Creativity, to me, is doing something with ordinary items and making them something that is special or at least interesting. In this article, we'll take a one-color design on a white shirt and change it into something that I feel is creative and that all of you can do with very little practice. This is an inexpensive T-shirt; the worst thing that can happen is it ends up as a rag to wipe a screen or used to clean your car.
The items that will be needed are a T-shirt, squeegee, plastisol ink, foil, scissors, a transfer machine and something to dry the ink. If you are a screen printer, you probably have all of these.
The design should be on the bold side without too much fine detail so the ink will be able to hold the foil easily. I like using a 25 LPI, 61-degree angle and elliptical dots when printing out raster art, work that is done in Photoshop. If the design is done with vector art using Adobe Illustrator or Corel Draw, the only thing to make sure of is to not have very fine detail.
In order to be able to print the design and not have to flash and put down a second layer, use a coarse mesh screen. For this project, an 86 mesh with 100 micron thread was used. Using a 110 mesh with 80 micron thread allows for a little finer detail and is also recommended. With either of these mesh counts, a double print stroke is recommended whether printing with a manual or automatic in order to get a good deposit that will hold the foil well.
The proper squeegee is critical to getting a good deposit. It should be soft, sharp and straight so that a lot of ink is laid down with minimal pressure. The squeegee used for this article was a 55/90/55 durometer blade and could bse used on a manual or automatic press. Other options when printing with a manual would be a 65 durometer blade; 65/90/65 would work well on an automatic.
Here are the steps (thanks to Scot Smith of Rocky Mountain Apparel in Denver for use of his shop):
Since we will be using red foil, we are using high-opacity red plastisol ink (Step 1 – on next page). Use a firm flood stroke so you can see the image that will be printed. This will load the screen, making it easier to deposit the ink without using excessive pressure (Step 2). Push the squeegee by holding it low at the back of the screen and leaning forward. Not only is this an easier way to print, but it's ergonomically better for you.
After you've printed it, the print should look good with all the detail showing. Once done, run the shirt through your dryer or use your heat gun (Step 3). It is not necessary to fully cure (fuse) the ink since we will be applying the foil and the temperature from the transfer machine will cure it.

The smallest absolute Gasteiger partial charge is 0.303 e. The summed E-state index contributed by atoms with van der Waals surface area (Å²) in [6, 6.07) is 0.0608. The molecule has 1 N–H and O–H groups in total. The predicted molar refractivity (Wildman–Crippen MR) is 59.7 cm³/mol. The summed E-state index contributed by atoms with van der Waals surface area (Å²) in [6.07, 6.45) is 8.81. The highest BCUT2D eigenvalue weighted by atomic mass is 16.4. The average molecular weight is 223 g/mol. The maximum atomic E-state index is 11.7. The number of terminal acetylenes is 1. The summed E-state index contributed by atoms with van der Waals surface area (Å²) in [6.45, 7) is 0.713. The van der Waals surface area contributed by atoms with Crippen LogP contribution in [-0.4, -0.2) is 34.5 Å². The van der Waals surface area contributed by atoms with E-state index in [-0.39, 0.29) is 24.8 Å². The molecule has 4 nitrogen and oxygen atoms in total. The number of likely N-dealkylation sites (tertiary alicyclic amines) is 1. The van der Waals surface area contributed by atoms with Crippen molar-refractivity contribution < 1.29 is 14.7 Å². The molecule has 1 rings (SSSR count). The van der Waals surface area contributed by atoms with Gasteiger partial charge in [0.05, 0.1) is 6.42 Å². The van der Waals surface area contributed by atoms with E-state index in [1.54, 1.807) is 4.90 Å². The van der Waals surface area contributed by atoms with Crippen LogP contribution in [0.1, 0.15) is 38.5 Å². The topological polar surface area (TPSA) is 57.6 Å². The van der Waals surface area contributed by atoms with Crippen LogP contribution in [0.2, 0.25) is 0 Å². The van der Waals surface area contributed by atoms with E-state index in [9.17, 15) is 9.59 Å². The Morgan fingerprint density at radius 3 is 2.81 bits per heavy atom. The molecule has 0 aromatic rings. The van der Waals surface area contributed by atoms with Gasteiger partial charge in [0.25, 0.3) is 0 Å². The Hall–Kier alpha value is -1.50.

After the ink on the shirt is made dry to the touch, place the shirt on the transfer machine. Select the foil to be used. Position the foil over the print (Step 4). When working with foil, remember, to get the color, you have to see the color. Cover with a Teflon sheet (Step 5). Move the head of the transfer machine into place and apply the pressure. I like to use 365 degrees for about eight seconds with medium pressure. Slide the Teflon sheet off so the foil doesn't lift. Let the foil cool down before removing it. Cool foil releases better than hot foil, but that doesn't mean you can't hot peel. Peel the foil off (Step 6). You will know if it transferred well when you look at the sheet of foil that was peeled off. There should be clear areas where the solid part of the print was.
Now take the shirt and fold it in half through the middle from top to bottom (Step 7). Lay it on a flat surface and with a sharp pair of scissors, make a long cut several inches down from the collar. Make cuts that get progressively shorter and are about ¾" apart (Step 8). Open the shirt and lay it so the back is flat (Step 9). By pulling the shirt on either side of the cuts, the cut pieces will curl (Step 10). Once all the cut parts are curled, we are ready to weave them.
Take the top piece and gently pull it towards you. Take the next piece and pull it up behind and then over the first piece (Step 11). Pull the next piece through and over the second piece pushing the first piece out of the way (Step 12). Continue doing this until you reach the last piece. Hold the last piece together with the next to last piece. Take a piece of ribbon and tie the last two pieces together (Step 13). Make a cut about an inch in and three to four inches long on either side of the shirt (Step 14). Then split that in half so you have two long pieces. Pull on the two pieces so they curl. Gently tie the two pieces into a knot (Step 15). Flip the shirt over and put a cut through the collar and you're done (Step 16).
Using an extra-large shirt makes for a nice beach cover-up. Cut a series of small cuts and pull on them to make them curl. Cut out the collar, cut off the sleeves, fringe the bottom and you're done (Step 17).
Charlie Taublieb is the founder of Taublieb Consulting and a member of the Academy of Screen & Digital Printing Technology. Contact him through www.taubliebconsulting.com or call him at (303) 290-8009.